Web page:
Has Bears quarterback Jay Cutler had a bad season? Sure. Does it still make him a lot better than plenty of starting quarterbacks elsewhere in the league? Absolutely.
By benching Cutler for the last two games, the Bears are essentially ensconcing him in bubble wrap for the balance of the year. The obvious goal is to trade him to another team that would inherit the obligation to pay Cutler a fully-guaranteed base salary of $15.5 million in 2015.
So who would trade for Cutler? Glad you asked. (Even if you didn’t.)
Before considering the teams, keep in mind that each NFL coach tends to believe that he can get more out of a player than any other NFL coach ever did. Many of the current NFL coaches don’t have quality quarterbacks; those who don’t have a franchise quarterback are always looking for one. Cutler has shown that he has the ability to be one. Otherwise, the Bears wouldn’t have paid him $22.5 million for 2014.
Also, keep in mind that, as usual, the free-agent quarterback class will have no obvious star options. The draft class doesn’t have many/any sure things.
The Bills, who don’t have a first-round draft pick to use on a quarterback, have Kyle Orton and EJ Manuel. Is Cutler better than either of them? Yes.
The Jets need a quarterback, and they may not be in position to take Marcus Mariota. Given his history, Jameis Winston may not be the ideal major-market face of the franchise, except for the folks who own the tabloids. Cutler and the New York media would also be a potentially combustible mix for different reason, but Cutler may be a better option than anything the Jets can find.
The Browns may decide they need a quarterback. Is Cutler an upgrade over Johnny Manziel? Based on what we say last Sunday, yes.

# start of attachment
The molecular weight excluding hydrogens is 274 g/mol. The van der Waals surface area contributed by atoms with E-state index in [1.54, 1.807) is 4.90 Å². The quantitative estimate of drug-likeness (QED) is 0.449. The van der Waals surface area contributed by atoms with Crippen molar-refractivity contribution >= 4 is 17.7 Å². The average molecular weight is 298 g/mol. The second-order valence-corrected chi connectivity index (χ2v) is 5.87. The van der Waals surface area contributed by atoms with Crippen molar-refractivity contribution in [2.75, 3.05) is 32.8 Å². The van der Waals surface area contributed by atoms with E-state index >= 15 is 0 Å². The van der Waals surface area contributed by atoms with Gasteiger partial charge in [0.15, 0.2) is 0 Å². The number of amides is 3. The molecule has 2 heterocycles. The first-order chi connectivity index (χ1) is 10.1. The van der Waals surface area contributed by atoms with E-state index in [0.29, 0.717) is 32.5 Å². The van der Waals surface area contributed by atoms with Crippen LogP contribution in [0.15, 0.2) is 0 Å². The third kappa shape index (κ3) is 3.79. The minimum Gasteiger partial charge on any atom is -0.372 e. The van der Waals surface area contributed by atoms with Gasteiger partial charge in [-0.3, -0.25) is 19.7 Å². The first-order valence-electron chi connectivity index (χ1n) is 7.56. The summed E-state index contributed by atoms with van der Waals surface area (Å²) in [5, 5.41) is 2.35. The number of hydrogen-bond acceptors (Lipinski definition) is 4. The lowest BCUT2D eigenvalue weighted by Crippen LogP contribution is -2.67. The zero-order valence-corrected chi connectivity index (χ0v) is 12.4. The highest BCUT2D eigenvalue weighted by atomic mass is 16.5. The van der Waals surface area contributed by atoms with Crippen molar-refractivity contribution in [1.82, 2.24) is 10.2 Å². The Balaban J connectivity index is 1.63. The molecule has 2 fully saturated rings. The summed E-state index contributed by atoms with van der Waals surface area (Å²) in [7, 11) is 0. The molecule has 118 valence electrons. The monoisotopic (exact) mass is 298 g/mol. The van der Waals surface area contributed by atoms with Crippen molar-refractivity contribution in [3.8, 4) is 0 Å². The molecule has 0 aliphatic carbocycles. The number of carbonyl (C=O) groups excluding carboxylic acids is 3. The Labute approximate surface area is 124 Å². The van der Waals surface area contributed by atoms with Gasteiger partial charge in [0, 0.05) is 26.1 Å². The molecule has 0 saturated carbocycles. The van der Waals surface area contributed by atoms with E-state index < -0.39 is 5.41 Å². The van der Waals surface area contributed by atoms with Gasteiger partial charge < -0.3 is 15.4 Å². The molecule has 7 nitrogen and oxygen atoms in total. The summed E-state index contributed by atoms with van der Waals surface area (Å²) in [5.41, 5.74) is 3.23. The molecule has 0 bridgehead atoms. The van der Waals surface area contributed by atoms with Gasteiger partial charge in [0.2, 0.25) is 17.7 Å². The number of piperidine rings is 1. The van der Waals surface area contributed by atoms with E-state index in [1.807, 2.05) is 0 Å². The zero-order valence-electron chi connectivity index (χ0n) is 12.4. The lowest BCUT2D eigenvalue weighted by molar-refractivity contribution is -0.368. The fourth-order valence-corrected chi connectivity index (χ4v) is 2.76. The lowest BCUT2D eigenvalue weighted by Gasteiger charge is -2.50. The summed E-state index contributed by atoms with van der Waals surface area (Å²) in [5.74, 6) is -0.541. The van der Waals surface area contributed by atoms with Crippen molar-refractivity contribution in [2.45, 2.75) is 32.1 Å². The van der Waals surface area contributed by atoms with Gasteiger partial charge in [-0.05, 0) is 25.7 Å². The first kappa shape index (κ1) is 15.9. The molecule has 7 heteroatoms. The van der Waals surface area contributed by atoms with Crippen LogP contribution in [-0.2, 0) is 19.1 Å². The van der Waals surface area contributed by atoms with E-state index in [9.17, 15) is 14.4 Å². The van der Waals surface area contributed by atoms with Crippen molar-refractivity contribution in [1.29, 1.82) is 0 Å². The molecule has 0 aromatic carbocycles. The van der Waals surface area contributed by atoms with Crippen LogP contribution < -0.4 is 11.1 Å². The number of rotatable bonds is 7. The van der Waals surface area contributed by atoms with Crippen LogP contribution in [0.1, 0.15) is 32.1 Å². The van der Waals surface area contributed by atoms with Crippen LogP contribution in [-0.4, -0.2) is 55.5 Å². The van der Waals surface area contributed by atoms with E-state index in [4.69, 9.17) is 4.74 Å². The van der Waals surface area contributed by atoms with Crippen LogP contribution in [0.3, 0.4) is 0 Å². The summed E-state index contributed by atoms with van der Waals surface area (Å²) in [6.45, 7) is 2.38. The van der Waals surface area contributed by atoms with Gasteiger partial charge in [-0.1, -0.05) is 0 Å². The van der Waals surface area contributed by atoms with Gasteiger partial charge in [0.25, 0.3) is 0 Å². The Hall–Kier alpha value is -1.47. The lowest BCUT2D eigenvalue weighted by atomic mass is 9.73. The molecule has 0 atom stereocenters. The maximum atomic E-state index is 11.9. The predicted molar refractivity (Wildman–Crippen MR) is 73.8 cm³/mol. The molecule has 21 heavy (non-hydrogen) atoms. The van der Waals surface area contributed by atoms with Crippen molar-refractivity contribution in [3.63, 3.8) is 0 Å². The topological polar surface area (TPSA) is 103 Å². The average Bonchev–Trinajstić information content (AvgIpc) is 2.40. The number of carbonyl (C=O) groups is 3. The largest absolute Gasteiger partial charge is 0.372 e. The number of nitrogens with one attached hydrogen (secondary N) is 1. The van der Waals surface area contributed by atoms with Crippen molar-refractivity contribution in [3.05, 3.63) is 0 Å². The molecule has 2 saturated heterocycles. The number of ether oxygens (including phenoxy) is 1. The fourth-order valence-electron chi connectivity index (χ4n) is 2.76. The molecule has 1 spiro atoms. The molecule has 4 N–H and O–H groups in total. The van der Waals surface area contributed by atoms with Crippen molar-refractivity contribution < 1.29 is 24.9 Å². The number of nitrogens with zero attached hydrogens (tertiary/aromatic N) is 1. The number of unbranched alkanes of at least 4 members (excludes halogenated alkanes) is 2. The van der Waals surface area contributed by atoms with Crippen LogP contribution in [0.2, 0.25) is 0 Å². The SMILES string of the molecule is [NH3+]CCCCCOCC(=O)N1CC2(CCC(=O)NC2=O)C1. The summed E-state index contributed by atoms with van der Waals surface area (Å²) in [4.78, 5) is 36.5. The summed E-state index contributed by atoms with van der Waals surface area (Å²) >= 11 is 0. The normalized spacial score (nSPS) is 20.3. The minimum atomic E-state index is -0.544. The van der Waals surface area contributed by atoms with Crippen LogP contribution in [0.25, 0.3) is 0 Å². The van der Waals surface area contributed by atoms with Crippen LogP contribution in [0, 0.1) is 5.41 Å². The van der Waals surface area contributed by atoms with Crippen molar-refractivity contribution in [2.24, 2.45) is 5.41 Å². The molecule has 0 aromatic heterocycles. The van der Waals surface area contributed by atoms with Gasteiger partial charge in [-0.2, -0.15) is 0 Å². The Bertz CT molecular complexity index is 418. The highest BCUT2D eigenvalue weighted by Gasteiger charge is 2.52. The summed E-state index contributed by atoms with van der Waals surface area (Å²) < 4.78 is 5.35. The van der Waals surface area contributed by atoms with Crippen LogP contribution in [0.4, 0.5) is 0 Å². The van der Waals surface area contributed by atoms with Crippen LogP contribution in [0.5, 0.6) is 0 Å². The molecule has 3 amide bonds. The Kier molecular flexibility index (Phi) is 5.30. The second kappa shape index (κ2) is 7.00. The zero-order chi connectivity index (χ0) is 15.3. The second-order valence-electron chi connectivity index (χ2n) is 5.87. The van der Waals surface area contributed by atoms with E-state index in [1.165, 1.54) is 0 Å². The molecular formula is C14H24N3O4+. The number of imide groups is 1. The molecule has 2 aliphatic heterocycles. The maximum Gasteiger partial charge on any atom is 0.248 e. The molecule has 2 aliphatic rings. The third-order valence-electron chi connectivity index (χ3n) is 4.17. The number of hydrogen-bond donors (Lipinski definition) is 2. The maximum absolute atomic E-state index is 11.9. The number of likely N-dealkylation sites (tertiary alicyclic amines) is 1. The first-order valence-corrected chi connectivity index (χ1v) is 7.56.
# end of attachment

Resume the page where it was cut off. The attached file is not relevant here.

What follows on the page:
The Texans, who turned up their noses at Peyton Manning nearly three years ago, desperately need to improve at the position. Cutler is clearly better than any option the Texans have.
The Titans perhaps make the most sense, given that Cutler played college football at Vanderbilt. And given that the Titans currently are irrelevant. And that their current quarterbacks are not good.
Cutler’s history with the Broncos and his rebel-without-a-care attitude could make him an ideal Raiders quarterback, but for the promise shown by Derek Carr. Still, maybe the next coach/G.M. would be interested in rolling the dice in the short term on a guy who could become another Jim Plunkett for the franchise.
In the NFC, fewer obvious options emerge. Washington seems to be committed to giving Robert Griffin III one more try. The Bucs likely wouldn’t be interested, given coach Lovie Smith’s Chicago experiences with Cutler.
The sticking point could be compensation. Any team interested in Cutler will know that the Bears want to unload his contract, and that they can only do it by trading him. It means that the Bears should be willing to essentially give him away, if need be.
The fairest outcome could be to tie 2016 draft picks to Cutler’s performance in 2015. If he plays at a high level, the new team gives up more. If he performs like he did in 2014, maybe the new team gives up nothing.
Or maybe the Bears tie a draft pick to Cutler in order to get someone else to take on the contract. It sounds ridiculous on the surface, but the Bears can do a lot more with that $15.5 million in cash and cap space than they could do with a low-round draft pick.